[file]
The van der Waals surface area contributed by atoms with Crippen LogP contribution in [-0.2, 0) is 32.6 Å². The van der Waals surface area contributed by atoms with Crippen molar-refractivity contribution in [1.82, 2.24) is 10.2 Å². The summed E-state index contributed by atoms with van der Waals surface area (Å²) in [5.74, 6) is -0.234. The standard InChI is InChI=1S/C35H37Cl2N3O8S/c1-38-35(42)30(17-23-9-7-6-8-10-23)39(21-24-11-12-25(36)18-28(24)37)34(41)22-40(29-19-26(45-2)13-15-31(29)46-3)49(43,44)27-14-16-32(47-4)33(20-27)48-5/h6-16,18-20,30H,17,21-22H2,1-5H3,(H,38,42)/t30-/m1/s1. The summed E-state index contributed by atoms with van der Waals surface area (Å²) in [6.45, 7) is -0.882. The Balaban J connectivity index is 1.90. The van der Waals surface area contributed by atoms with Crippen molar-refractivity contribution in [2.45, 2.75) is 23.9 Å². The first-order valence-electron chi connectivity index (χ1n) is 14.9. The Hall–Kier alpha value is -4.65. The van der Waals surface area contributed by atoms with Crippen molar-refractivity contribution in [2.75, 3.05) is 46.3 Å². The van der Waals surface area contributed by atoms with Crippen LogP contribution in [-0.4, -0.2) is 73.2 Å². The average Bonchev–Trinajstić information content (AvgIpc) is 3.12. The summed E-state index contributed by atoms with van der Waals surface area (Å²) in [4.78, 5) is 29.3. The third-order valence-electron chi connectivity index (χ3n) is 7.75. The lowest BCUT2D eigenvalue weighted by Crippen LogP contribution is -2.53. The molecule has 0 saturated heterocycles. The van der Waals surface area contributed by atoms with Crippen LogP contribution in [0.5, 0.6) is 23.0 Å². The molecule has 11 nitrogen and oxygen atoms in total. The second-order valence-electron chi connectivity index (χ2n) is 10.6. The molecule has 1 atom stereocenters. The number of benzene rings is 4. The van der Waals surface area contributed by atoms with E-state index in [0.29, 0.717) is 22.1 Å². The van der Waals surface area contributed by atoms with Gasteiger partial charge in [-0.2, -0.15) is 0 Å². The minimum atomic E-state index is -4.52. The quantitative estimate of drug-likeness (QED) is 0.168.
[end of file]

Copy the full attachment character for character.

The van der Waals surface area contributed by atoms with Crippen LogP contribution in [-0.2, 0) is 32.6 Å². The van der Waals surface area contributed by atoms with Crippen molar-refractivity contribution in [1.82, 2.24) is 10.2 Å². The summed E-state index contributed by atoms with van der Waals surface area (Å²) in [5.74, 6) is -0.234. The standard InChI is InChI=1S/C35H37Cl2N3O8S/c1-38-35(42)30(17-23-9-7-6-8-10-23)39(21-24-11-12-25(36)18-28(24)37)34(41)22-40(29-19-26(45-2)13-15-31(29)46-3)49(43,44)27-14-16-32(47-4)33(20-27)48-5/h6-16,18-20,30H,17,21-22H2,1-5H3,(H,38,42)/t30-/m1/s1. The summed E-state index contributed by atoms with van der Waals surface area (Å²) in [6.45, 7) is -0.882. The Balaban J connectivity index is 1.90. The van der Waals surface area contributed by atoms with Crippen molar-refractivity contribution in [2.45, 2.75) is 23.9 Å². The first-order valence-electron chi connectivity index (χ1n) is 14.9. The Hall–Kier alpha value is -4.65. The van der Waals surface area contributed by atoms with Crippen molar-refractivity contribution in [2.75, 3.05) is 46.3 Å². The van der Waals surface area contributed by atoms with Crippen LogP contribution in [-0.4, -0.2) is 73.2 Å². The average Bonchev–Trinajstić information content (AvgIpc) is 3.12. The summed E-state index contributed by atoms with van der Waals surface area (Å²) in [4.78, 5) is 29.3. The third-order valence-electron chi connectivity index (χ3n) is 7.75. The lowest BCUT2D eigenvalue weighted by Crippen LogP contribution is -2.53. The molecule has 0 saturated heterocycles. The van der Waals surface area contributed by atoms with Crippen LogP contribution in [0.5, 0.6) is 23.0 Å². The molecule has 11 nitrogen and oxygen atoms in total. The second-order valence-electron chi connectivity index (χ2n) is 10.6. The molecule has 1 atom stereocenters. The number of benzene rings is 4. The van der Waals surface area contributed by atoms with E-state index in [0.29, 0.717) is 22.1 Å². The van der Waals surface area contributed by atoms with Gasteiger partial charge in [-0.2, -0.15) is 0 Å². The minimum atomic E-state index is -4.52. The quantitative estimate of drug-likeness (QED) is 0.168.